By Jeff Smith
Many people take it for granted that when a couple gets married, they'll share their finances in a joint bank account.
But 2,000 women we surveyed revealed 64% of all respondents wished they had their own money set aside just in case. The survey of 2,000 American women who are married or living with a partner was conducted on our behalf by OnePoll.
While three in five respondents have a joint bank account with their significant other, 64% of those women revealed they felt pressured into the decision.
Two-thirds of women whose partners are the primary breadwinners said they feel trapped, while 69% admitted they wouldn’t be able to maintain their current lifestyle without their significant other.
Seven in ten women wish they had more power of their financial future and were more involved in monetary decisions with their partner.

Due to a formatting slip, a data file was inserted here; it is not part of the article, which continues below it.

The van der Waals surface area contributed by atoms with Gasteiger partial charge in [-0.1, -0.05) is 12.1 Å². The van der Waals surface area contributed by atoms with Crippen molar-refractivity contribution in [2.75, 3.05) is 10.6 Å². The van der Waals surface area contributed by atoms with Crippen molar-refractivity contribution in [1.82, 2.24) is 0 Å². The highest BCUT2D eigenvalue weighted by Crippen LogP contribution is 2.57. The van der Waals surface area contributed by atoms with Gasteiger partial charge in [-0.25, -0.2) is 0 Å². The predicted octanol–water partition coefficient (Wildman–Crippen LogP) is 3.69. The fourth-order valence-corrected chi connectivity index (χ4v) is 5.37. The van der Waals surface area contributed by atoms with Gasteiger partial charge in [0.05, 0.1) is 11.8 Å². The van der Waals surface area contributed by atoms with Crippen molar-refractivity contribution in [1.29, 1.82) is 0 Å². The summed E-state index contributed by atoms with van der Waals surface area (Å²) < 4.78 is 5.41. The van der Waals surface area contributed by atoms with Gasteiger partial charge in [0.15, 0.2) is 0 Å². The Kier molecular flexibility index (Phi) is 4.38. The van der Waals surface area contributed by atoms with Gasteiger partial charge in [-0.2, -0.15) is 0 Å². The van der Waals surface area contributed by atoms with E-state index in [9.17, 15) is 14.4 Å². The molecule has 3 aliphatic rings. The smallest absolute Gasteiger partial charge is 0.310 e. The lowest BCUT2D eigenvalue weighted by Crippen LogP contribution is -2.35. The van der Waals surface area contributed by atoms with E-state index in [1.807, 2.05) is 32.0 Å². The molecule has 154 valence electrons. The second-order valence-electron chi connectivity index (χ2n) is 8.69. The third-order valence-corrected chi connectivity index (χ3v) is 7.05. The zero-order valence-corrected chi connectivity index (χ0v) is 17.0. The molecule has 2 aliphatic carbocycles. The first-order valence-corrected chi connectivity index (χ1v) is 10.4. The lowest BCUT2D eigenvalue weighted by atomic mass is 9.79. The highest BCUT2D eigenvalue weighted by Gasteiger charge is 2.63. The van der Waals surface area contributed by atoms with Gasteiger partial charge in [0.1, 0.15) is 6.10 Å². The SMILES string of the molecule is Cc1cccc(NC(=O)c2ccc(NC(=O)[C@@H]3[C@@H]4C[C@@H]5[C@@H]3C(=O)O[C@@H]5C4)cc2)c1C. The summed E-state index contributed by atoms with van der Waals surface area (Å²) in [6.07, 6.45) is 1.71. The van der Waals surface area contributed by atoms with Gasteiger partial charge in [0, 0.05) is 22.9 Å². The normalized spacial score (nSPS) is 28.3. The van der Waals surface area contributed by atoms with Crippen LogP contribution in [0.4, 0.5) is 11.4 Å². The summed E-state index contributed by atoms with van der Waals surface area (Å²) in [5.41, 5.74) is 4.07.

“While sharing finances can create a real sense of partnership, having your own money in a relationship is important because it gives you a level of control, and options, you might not have otherwise,” said Lauren Bringle Jackson, an Accredited Financial Counselor® at Self. “The best way to take control of your finances is to get involved, get informed and ask questions. It’s your money and your life too, so you should have equal say in what happens to it.”
For more survey results, please see the illustration below or download the Self Joint Bank Account Survey Results 2020 here.
Jeff Smith is the VP of marketing at Self.